We greatly appreciate your time in addressing this need and look forward to hearing from you in the near future. Should you have any questions or concerns, Please contact AnnaMarie Padilla in the office at 505-242-5942 or via email at info@stpaulabq.org.

Blessings,

Paula Eglinton,
Congregation President


ELCA Petition: “For Such a Time As This”
A Joint Call to Prayer, Fasting, and Advocacy 

   We are coming together as leaders of the Evangelical Lutheran Church in America (ELCA) and The Episcopal Church to oppose deep cuts to programs that are vital to hungry people struggling with poverty. We make this call in anticipation of the May 21 Global Day of Prayer to End Famine. We highlight the importance of foreign assistance and humanitarian relief as members of the World Council of Churches.

   We also make a call to pray, fast and advocate not just on May 21, but throughout the 115th Congress. At the invitation of Bread for the World, we join with ecumenical partners and pledge to lead our congregations and ministries in fasting, prayer and advocacy, recognizing the need to engage our hearts, bodies and communities together to combat poverty. As the call to prayer articulates:

   We fast to fortify our advocacy in solidarity with families who are struggling with hunger. We fast to be in solidarity with neighbors who suffer famine, who have been displaced, and who are vulnerable to conflict and climate change. We fast with immigrants who are trying to make a better future for their families and now face the risk of deportation. We fast in solidarity with families on SNAP, who often run out of food by the last week of the month.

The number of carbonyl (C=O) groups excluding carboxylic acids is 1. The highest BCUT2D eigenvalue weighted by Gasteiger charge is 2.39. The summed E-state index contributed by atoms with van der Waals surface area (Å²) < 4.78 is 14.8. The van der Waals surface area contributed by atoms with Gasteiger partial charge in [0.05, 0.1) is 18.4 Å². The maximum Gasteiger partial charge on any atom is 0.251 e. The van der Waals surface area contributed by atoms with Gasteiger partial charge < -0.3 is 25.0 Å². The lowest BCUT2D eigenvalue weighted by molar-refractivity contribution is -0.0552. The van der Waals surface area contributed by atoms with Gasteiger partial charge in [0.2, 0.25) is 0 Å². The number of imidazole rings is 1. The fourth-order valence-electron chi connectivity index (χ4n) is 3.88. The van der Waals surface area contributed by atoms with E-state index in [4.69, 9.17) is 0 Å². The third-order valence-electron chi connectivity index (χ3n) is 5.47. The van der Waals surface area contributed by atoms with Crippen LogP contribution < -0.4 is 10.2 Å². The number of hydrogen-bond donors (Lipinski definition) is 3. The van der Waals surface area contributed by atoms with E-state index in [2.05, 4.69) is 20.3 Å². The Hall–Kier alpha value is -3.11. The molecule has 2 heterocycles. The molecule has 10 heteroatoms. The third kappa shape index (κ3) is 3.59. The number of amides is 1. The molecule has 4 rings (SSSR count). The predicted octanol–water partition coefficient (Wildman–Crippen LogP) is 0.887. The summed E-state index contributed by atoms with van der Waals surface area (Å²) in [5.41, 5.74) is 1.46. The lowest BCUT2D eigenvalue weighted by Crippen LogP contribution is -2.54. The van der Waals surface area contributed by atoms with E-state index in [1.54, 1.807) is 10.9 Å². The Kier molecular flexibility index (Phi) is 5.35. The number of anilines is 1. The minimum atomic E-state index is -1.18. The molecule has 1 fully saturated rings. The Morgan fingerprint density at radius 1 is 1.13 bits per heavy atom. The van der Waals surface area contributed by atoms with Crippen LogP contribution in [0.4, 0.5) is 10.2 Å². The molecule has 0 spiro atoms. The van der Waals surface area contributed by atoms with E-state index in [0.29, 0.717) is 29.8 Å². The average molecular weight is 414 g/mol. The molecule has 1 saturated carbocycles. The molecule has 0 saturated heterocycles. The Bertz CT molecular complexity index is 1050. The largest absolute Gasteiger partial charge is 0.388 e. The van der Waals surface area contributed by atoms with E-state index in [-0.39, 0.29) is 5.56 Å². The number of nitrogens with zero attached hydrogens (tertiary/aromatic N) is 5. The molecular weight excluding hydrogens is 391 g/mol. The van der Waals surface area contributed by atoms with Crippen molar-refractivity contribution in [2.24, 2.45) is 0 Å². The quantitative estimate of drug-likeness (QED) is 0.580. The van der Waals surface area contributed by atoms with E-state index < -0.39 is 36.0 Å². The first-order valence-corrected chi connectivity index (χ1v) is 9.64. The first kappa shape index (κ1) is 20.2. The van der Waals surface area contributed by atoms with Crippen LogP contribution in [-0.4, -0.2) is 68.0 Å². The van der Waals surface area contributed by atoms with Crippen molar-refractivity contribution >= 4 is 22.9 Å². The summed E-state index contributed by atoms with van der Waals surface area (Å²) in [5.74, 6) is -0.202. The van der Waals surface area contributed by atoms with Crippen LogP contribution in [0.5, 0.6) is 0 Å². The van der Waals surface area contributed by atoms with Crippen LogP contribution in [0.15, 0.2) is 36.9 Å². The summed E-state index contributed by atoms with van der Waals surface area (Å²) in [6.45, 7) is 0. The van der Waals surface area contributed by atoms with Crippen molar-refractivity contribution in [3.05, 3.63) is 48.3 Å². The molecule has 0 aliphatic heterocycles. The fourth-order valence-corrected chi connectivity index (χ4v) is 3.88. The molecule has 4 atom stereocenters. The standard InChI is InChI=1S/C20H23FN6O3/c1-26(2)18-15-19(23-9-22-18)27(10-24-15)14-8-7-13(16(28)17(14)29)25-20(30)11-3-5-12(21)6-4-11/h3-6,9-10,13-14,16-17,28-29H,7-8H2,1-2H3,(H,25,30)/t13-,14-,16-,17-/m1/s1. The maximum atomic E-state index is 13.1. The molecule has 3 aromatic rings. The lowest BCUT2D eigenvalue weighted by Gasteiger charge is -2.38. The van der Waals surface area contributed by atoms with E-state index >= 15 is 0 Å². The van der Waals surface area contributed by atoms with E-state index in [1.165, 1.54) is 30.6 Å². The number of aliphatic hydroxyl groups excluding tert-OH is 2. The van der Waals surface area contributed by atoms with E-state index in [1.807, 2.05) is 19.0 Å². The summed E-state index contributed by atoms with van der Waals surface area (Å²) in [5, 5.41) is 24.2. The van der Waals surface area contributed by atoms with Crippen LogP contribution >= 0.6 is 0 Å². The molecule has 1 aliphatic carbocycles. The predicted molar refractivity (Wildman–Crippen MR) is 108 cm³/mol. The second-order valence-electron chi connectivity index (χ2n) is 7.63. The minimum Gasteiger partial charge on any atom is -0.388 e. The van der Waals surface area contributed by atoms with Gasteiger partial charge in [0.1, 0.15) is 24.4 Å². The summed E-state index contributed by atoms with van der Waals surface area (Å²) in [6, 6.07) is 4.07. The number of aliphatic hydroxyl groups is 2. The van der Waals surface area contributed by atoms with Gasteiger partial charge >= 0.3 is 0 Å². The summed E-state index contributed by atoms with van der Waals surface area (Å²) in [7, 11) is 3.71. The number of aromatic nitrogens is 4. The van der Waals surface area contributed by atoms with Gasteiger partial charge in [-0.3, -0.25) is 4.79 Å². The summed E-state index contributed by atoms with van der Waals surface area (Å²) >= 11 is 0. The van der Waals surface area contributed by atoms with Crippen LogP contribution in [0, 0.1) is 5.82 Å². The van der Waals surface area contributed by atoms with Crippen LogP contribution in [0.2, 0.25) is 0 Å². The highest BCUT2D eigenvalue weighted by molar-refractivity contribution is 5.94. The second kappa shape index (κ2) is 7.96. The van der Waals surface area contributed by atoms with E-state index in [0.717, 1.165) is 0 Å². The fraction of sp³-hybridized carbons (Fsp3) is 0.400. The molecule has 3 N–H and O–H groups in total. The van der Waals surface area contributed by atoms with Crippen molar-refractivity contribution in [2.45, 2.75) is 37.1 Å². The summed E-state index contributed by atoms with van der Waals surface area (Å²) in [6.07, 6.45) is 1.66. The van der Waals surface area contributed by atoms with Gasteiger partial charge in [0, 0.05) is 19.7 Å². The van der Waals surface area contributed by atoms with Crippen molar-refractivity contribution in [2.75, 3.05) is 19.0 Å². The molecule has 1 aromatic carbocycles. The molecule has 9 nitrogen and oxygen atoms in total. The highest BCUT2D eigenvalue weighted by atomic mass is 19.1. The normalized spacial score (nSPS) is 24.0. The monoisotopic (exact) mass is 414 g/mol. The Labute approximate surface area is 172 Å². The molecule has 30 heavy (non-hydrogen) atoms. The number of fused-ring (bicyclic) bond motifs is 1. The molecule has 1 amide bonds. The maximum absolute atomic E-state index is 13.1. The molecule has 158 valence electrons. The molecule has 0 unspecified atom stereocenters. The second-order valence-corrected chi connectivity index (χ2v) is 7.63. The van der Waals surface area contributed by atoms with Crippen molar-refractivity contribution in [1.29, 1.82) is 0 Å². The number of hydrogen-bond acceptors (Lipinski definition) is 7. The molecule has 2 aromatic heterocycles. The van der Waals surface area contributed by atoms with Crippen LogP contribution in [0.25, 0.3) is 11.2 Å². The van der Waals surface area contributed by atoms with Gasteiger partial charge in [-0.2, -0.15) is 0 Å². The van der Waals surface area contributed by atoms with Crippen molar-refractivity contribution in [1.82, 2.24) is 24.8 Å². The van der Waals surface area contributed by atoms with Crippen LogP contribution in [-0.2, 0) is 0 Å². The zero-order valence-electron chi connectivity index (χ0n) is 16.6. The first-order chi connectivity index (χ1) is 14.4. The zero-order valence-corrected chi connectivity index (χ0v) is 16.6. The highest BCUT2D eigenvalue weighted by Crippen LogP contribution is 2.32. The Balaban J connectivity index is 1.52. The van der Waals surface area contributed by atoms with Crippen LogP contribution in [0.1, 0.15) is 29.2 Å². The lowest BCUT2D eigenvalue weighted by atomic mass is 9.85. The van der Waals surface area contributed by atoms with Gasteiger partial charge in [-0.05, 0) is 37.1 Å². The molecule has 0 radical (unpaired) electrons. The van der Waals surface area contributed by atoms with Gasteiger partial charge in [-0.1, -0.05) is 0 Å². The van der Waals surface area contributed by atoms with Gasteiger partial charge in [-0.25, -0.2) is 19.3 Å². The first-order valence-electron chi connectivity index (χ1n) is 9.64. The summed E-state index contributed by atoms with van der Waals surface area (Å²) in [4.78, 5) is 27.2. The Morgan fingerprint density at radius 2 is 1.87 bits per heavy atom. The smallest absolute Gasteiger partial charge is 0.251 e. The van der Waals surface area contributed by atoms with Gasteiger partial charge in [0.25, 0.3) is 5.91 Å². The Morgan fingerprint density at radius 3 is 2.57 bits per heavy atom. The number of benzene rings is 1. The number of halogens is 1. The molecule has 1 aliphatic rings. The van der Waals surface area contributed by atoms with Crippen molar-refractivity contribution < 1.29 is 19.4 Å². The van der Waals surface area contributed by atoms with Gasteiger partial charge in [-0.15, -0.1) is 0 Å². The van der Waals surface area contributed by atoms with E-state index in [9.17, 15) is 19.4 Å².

Domestically, Americans throughout the country are struggling with poverty, and many government funded programs allow them to care for and feed their families. As we look overseas, we must acknowledge that foreign assistance and humanitarian relief can help address regions confronting famine and food insecurity, including South Sudan, Somalia, Yemen and Lake Chad Basin. We will challenge proposals to eliminate or defund proven anti-poverty programs, at home and abroad.

   The story of Esther provides encouragement for our fasting, prayer and advocacy. Esther, a Jew, was the wife of the Persian king. When plans were made to slaughter all the Jews in the empire, Esther’s cousin Mordechai pleaded with her to go to the king and use her voice to advocate for them, even though this might place her life in danger. He urged her not to remain silent, as she may have been sent “for such a time as this.” Esther asked people to fast and pray with her for three days to fortify her advocacy before the king, resulting in saving the lives of her people.

   God’s intention is the flourishing of all people, and we are called to participate in God’s loving purpose by standing with our neighbors who struggle with poverty and hunger. Following the Circle of Protection ecumenical fast in 2011 to fortify the faith community in opposing cuts to vital anti-poverty programs, we may have also have been prepared “for such a time as this.” We commit ourselves to and invite our members to one day of fasting every month to undergird our efforts to convince our members of Congress to protect poverty-focused programs.

The Most Reverend Michael B. Curry, presiding bishop of the Episcopal Church
The Rev. Elizabeth A. Eaton, presiding bishop of the Evangelical Lutheran Church in America